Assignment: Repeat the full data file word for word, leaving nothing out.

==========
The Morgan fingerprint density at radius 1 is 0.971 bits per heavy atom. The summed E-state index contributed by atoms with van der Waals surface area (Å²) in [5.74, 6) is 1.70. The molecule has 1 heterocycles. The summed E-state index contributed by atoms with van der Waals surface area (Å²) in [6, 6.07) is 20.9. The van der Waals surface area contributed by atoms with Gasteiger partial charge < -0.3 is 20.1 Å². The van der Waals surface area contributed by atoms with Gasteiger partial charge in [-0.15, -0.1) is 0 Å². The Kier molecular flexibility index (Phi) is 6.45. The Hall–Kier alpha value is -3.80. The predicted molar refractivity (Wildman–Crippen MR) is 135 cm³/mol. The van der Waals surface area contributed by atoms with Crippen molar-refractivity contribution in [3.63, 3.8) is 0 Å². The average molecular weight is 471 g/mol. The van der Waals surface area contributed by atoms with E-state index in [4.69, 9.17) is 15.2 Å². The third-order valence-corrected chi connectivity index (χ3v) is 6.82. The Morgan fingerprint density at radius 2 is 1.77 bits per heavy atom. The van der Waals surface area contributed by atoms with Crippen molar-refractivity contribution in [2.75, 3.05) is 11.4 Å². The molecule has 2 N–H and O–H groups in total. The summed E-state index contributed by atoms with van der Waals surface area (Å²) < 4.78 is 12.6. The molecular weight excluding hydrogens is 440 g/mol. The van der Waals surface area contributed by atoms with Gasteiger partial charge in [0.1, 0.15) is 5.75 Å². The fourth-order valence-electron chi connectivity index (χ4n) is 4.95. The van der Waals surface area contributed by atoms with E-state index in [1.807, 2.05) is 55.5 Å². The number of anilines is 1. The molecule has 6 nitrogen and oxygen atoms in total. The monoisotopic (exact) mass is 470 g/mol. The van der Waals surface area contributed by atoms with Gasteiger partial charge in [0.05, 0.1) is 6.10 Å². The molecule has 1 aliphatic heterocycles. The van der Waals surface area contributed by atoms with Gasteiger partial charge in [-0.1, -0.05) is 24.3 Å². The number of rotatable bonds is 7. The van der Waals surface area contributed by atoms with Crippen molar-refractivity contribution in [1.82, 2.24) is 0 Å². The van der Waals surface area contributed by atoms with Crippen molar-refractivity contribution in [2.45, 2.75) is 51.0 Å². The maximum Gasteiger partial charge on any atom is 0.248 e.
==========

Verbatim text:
The Morgan fingerprint density at radius 1 is 0.971 bits per heavy atom. The summed E-state index contributed by atoms with van der Waals surface area (Å²) in [5.74, 6) is 1.70. The molecule has 1 heterocycles. The summed E-state index contributed by atoms with van der Waals surface area (Å²) in [6, 6.07) is 20.9. The van der Waals surface area contributed by atoms with Gasteiger partial charge < -0.3 is 20.1 Å². The van der Waals surface area contributed by atoms with Gasteiger partial charge in [-0.15, -0.1) is 0 Å². The Kier molecular flexibility index (Phi) is 6.45. The Hall–Kier alpha value is -3.80. The predicted molar refractivity (Wildman–Crippen MR) is 135 cm³/mol. The van der Waals surface area contributed by atoms with Crippen molar-refractivity contribution in [3.63, 3.8) is 0 Å². The average molecular weight is 471 g/mol. The van der Waals surface area contributed by atoms with E-state index in [4.69, 9.17) is 15.2 Å². The third-order valence-corrected chi connectivity index (χ3v) is 6.82. The Morgan fingerprint density at radius 2 is 1.77 bits per heavy atom. The van der Waals surface area contributed by atoms with Crippen molar-refractivity contribution in [2.75, 3.05) is 11.4 Å². The molecule has 2 N–H and O–H groups in total. The summed E-state index contributed by atoms with van der Waals surface area (Å²) < 4.78 is 12.6. The molecular weight excluding hydrogens is 440 g/mol. The van der Waals surface area contributed by atoms with Gasteiger partial charge in [0.1, 0.15) is 5.75 Å². The fourth-order valence-electron chi connectivity index (χ4n) is 4.95. The van der Waals surface area contributed by atoms with E-state index in [1.807, 2.05) is 55.5 Å². The number of anilines is 1. The molecule has 6 nitrogen and oxygen atoms in total. The monoisotopic (exact) mass is 470 g/mol. The van der Waals surface area contributed by atoms with Gasteiger partial charge in [0.05, 0.1) is 6.10 Å². The molecule has 1 aliphatic heterocycles. The van der Waals surface area contributed by atoms with Gasteiger partial charge in [-0.1, -0.05) is 24.3 Å². The number of rotatable bonds is 7. The van der Waals surface area contributed by atoms with Crippen molar-refractivity contribution in [1.82, 2.24) is 0 Å². The van der Waals surface area contributed by atoms with Crippen molar-refractivity contribution in [2.45, 2.75) is 51.0 Å². The maximum Gasteiger partial charge on any atom is 0.248 e.